1. How Luke Evans got into the head of Gaston

Evans is good-natured, humble, and a supporter of women’s rights—practically the exact opposite of Gaston. So how did he bring one of the most famous Disney villains to life?

“Well, I just think a villain shouldn’t start out as the bad guy. A villain should end up being the bad guy, and I think with Gaston—outwardly to a lot of people in that village—he is the hero. He’s a bit of a stud. He’s got the hair, he’s got the looks, he’s always impeccably dressed, not a bad singing voice,” said Evans. “I wanted the audience to like him a little bit first, so that when the cracks start to appear, which they do very subtly, we see there’s something inside of him… the jealousy takes over. Gaston, as opposed to other Disney villains, has no book of spells, he has no magic powers. He’s a human being, and he uses his status within that village to rouse a crowd and he does it all from just being himself, which is quite terrifying in a way.”

Condon and Evans decided that Gaston was a war hero of sorts, and put up murals of Gaston in the village pub. Additionally, Gaston was made into what Evans called an “animalistic soldier.”

“You see this man out for blood, and it’s a scary moment to see the arc of somebody who was the loveable buffoon of the village to become the Beast almost, the monster,” concluded Evans.

  1. Josh Gad’s had a rough time riding his horse

In the opening scenes of the movie, Gaston and lovable sidekick LeFou (played by Gad) enter the village on horseback. However, Gad found he was in for a surprise—and not a lovely one, either.

All the horses needed to do was walk side-by-side. Evans’ horse did what was instructed. On the other hand, Gad’s horse, who he called a “cold-blooded killer,” walked backwards.

“He proceeded to moonwalk—he walked backwards,” recalled Gad. “Then, he ran through multiple extras in the village, ran around—I didn’t even know it was possible—but ran through these pillars. I heard ‘cut’ and I heard laughing, and the laughter was coming from the horse’s trainer, and he came up to me and he goes, ‘I’m so sorry. I’ve never seen this happen before.’ It made me feel so awful about myself. Ironically, my horse’s name was Buddy. That is a true story. He’s nobody’s buddy. I’m begging Disney to press charges against him, and I’ve told my agents to never send me another script with a horse in it again.”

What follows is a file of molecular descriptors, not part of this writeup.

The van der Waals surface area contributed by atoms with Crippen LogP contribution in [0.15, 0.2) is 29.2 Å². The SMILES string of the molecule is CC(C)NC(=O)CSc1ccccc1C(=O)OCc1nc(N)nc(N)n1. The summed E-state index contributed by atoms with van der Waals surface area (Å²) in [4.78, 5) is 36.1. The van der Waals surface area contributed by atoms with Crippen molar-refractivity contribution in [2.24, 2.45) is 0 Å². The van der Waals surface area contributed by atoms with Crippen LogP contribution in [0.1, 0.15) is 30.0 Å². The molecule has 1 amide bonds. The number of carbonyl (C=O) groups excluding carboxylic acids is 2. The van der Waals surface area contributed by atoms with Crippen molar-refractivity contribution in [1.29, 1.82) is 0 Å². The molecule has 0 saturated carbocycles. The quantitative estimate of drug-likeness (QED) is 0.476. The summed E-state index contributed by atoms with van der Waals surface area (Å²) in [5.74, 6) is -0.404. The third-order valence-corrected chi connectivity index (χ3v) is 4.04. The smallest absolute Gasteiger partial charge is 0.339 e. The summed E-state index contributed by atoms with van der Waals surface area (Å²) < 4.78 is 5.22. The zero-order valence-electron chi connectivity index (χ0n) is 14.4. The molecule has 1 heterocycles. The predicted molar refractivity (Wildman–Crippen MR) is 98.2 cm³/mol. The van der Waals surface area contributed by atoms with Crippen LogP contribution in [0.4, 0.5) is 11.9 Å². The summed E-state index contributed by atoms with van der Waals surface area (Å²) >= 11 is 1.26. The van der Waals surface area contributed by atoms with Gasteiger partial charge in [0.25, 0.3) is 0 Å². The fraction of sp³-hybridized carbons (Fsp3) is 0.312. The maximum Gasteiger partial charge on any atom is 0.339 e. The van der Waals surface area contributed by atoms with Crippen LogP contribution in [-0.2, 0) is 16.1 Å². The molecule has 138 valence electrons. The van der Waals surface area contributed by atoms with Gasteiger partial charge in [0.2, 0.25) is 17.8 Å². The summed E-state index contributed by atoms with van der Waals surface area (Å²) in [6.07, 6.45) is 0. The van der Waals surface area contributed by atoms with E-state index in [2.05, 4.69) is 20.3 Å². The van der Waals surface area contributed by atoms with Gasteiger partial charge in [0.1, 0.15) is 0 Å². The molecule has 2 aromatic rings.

Emma Watson graduating from Brown.

  1. Emma Watson heart-to-heart about uncertainty and being the outsider

Watson, a heroine and role model to many, answered a question from someone on the verge of going to college about not fitting in—a sentiment that both Belle and Beast experience which ultimately brings them together.

“I think what’s difficult about the microcosm occasionally of school or sometimes colleges and universities, is that you feel that the people that are in your immediate surroundings are the only people in the world,” said Watson. “I remember feeling at school that if I didn’t fit, there was nothing else. And that’s a really difficult feeling. But I guess what I would say for anyone that feels like an outsider in their environment is that there is a big, wide world out there with so many different people with diverse opinions and perspectives and interests. Go out there and find your tribe, go find your kindred spirits, and they do exist—they don’t necessarily come easily. Pursue the things that you love and that you’re really passionate about. They’ll be there. But don’t give up. They are there.”

(Cassandra Hsiao)

Belle’s costume (Cassandra Hsiao)

Click here to see the video of Watson’s inspiring answer!

Beauty and the Beast waltzes into theaters on March 17, 2017.